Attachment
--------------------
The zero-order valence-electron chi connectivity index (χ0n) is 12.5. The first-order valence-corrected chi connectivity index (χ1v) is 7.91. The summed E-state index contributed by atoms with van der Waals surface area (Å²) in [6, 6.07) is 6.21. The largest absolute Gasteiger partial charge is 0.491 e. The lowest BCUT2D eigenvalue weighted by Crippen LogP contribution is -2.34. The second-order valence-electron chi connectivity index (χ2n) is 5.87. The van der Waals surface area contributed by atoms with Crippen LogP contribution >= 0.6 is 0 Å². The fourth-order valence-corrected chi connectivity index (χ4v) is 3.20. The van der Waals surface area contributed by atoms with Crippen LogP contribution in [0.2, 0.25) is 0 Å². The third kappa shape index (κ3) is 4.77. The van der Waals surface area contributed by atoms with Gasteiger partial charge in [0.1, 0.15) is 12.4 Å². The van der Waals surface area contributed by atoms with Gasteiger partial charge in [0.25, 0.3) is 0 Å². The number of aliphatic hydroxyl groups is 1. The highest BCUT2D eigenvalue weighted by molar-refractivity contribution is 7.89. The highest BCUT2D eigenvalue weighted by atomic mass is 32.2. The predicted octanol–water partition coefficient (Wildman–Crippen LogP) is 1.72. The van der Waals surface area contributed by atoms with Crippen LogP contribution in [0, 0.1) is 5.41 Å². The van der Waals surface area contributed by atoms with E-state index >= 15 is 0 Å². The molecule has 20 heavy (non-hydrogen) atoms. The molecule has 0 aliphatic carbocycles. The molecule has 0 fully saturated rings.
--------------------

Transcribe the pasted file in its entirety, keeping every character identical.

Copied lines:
The zero-order valence-electron chi connectivity index (χ0n) is 12.5. The first-order valence-corrected chi connectivity index (χ1v) is 7.91. The summed E-state index contributed by atoms with van der Waals surface area (Å²) in [6, 6.07) is 6.21. The largest absolute Gasteiger partial charge is 0.491 e. The lowest BCUT2D eigenvalue weighted by Crippen LogP contribution is -2.34. The second-order valence-electron chi connectivity index (χ2n) is 5.87. The van der Waals surface area contributed by atoms with Crippen LogP contribution >= 0.6 is 0 Å². The fourth-order valence-corrected chi connectivity index (χ4v) is 3.20. The van der Waals surface area contributed by atoms with Crippen LogP contribution in [0.2, 0.25) is 0 Å². The third kappa shape index (κ3) is 4.77. The van der Waals surface area contributed by atoms with Gasteiger partial charge in [0.1, 0.15) is 12.4 Å². The van der Waals surface area contributed by atoms with Gasteiger partial charge in [0.25, 0.3) is 0 Å². The number of aliphatic hydroxyl groups is 1. The highest BCUT2D eigenvalue weighted by molar-refractivity contribution is 7.89. The highest BCUT2D eigenvalue weighted by atomic mass is 32.2. The predicted octanol–water partition coefficient (Wildman–Crippen LogP) is 1.72. The van der Waals surface area contributed by atoms with Crippen LogP contribution in [0, 0.1) is 5.41 Å². The van der Waals surface area contributed by atoms with E-state index >= 15 is 0 Å². The molecule has 20 heavy (non-hydrogen) atoms. The molecule has 0 aliphatic carbocycles. The molecule has 0 fully saturated rings.